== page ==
So, you've decided that you want to go with Arduino over the other ideas, but you want to do midi via USB. There are a wide range of ways to do this, which method you use will depend on how you want it to function.

When beginning out, a simple and easy way to play with midi is through serial to midi converters. It doesn't require extra tampering with your chip, just a simple download and away you go. I've tried a few of these ideas and they can be helpful ways to start out, but they do limit your project to use with computers that have the program installed.

This can be in the form of a midi usb cable, or a software converter like max, virtual piano, ardrumio or hairless midi.
Here is an example using virtual piano

Here is an example using Hairless Midi

Step 5: Reprogramming Your Chip

The arduino is a very versatile chip because it is open source and hackers play with it a lot. So an arduino doesn't always have to be an arduino. It can be reprogrammed as a midi controller. There are a few different ways to do this. I have listed them in order of easiness.

This is a Midi library that is compatible with the Leonardo and Pro Micro boards for USB midi. Once this library is installed, the Arduino IDE can program the Leonardo or Pro Micro as a USB device in a similar manner to using the Teensy. This reprograms your chip instantly without the need for DFU programming (see below).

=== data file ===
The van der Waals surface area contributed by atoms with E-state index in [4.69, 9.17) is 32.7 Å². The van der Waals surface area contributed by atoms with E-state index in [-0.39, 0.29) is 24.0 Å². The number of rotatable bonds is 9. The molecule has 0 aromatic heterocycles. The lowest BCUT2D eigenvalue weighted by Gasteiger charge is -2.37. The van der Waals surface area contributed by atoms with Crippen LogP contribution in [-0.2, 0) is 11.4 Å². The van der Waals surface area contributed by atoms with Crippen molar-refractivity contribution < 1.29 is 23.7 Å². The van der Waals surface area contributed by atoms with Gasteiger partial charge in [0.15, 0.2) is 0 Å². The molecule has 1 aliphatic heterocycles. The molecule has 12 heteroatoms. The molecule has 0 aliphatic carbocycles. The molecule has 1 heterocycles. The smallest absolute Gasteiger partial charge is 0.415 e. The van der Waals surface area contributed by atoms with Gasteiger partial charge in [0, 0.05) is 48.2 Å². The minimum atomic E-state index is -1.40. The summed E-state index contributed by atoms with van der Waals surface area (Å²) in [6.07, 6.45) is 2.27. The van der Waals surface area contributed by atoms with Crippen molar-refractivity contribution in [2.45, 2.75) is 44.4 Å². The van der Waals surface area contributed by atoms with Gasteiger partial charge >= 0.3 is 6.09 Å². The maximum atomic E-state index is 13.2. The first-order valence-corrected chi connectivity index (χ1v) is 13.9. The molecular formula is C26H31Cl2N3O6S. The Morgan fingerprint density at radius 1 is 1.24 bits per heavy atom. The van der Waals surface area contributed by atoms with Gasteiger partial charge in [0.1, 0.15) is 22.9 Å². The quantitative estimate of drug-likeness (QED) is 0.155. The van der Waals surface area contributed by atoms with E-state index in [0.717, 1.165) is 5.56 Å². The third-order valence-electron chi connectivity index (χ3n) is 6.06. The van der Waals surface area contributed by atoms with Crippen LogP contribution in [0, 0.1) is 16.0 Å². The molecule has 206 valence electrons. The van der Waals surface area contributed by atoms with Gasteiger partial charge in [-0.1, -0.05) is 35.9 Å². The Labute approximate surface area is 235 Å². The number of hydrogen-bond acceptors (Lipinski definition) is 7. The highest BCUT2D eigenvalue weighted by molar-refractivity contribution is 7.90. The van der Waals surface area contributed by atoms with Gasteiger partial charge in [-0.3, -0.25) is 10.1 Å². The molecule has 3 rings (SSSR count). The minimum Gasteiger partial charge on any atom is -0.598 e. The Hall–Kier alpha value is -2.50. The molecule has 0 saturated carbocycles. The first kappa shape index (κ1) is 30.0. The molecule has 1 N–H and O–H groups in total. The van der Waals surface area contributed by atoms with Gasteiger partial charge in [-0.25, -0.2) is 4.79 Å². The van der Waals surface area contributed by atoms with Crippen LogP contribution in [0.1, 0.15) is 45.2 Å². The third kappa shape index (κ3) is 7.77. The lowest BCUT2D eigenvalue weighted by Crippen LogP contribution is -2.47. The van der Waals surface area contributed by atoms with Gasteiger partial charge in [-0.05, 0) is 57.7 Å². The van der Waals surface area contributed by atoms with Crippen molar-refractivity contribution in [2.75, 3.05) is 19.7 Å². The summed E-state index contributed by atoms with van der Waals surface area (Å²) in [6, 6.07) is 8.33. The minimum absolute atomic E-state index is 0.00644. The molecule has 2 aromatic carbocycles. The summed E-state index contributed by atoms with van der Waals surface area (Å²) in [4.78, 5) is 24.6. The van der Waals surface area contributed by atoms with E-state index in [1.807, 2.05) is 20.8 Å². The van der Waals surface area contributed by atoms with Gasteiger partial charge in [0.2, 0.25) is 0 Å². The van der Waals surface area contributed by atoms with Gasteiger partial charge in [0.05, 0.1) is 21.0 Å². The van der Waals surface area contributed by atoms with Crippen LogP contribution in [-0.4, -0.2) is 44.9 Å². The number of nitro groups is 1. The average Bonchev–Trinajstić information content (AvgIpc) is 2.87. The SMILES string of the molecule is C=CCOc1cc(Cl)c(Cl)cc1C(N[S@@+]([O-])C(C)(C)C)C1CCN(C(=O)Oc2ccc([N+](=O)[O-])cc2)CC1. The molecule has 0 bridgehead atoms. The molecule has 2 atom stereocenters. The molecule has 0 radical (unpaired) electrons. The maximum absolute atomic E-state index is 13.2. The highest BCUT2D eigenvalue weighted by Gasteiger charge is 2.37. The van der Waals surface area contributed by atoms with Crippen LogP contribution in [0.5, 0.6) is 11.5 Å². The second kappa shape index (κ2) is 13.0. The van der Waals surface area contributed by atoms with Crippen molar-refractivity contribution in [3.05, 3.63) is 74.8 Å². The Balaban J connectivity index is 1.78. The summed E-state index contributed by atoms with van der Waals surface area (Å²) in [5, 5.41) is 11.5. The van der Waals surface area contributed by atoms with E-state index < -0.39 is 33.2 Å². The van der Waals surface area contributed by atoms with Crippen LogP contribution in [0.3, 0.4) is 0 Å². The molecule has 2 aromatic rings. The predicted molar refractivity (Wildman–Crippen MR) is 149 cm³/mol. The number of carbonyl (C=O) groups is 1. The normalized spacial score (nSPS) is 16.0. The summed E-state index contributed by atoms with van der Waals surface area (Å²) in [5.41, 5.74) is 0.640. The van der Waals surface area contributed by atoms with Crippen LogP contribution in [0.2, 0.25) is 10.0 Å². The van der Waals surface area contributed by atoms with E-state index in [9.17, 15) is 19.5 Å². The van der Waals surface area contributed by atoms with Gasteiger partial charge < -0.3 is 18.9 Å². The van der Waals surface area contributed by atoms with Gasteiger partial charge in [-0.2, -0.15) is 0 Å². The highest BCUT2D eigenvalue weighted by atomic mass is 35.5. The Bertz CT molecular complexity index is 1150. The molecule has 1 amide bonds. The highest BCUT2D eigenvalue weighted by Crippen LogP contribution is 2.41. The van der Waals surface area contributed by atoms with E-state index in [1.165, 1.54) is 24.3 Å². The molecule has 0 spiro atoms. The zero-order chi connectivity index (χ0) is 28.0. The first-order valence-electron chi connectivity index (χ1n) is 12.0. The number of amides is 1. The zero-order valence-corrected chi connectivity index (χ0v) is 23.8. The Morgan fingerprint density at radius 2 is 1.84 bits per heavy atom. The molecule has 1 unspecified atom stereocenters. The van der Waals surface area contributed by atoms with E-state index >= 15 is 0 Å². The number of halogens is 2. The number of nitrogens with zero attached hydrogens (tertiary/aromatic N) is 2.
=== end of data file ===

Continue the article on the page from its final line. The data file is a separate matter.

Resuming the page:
Musico Nerd has an awesome tutorial on how to use it.

USBMidi Library

TheUsbMidi libraryallows an Arduino board with USB capabilites to act as a MIDI instrument over USB. This works the same as Arcore, but does not need to be installed as a new hardware option. More info here.

Midi Library

This Midi Library now includes an add-on for USB Midi.

Dual MocoLufa

If you want to do MIDI on the cheap, this is a slightly harder process to understand, but it means that you can have USB MIDI on an Arduino UNO or Mega with no other software. It dual boots the arduino so you can code it, upload it, switch some connections and use it as a native USB MIDI device, test it out and if it's not quite right, just unplug it, switch the connections back, plug it in and recode it. This method doesn't require any other fancy programmer, you can just switch between them.

Lufa is the original, it was developed as a programming format for making a bunch of different types of usb devices using atmel chips. Moco Lufa was developed as a dual booting version of Lufa's midi controller and the standard arduino bootloader.

Dual Moco is a native midi programme that includes the arduino bootloader and boots as an arduino when two pins of the ISP are connected to each other. Once installed on your arduino, your arduino can be either a normal arduino or a class compliant midi device at the flip of a switch. This instructable explains how to load other programs on your arduino using DFU programming. A more comprehensive how to on Dual Moco is available on the arduino website and on the Dual Moco website.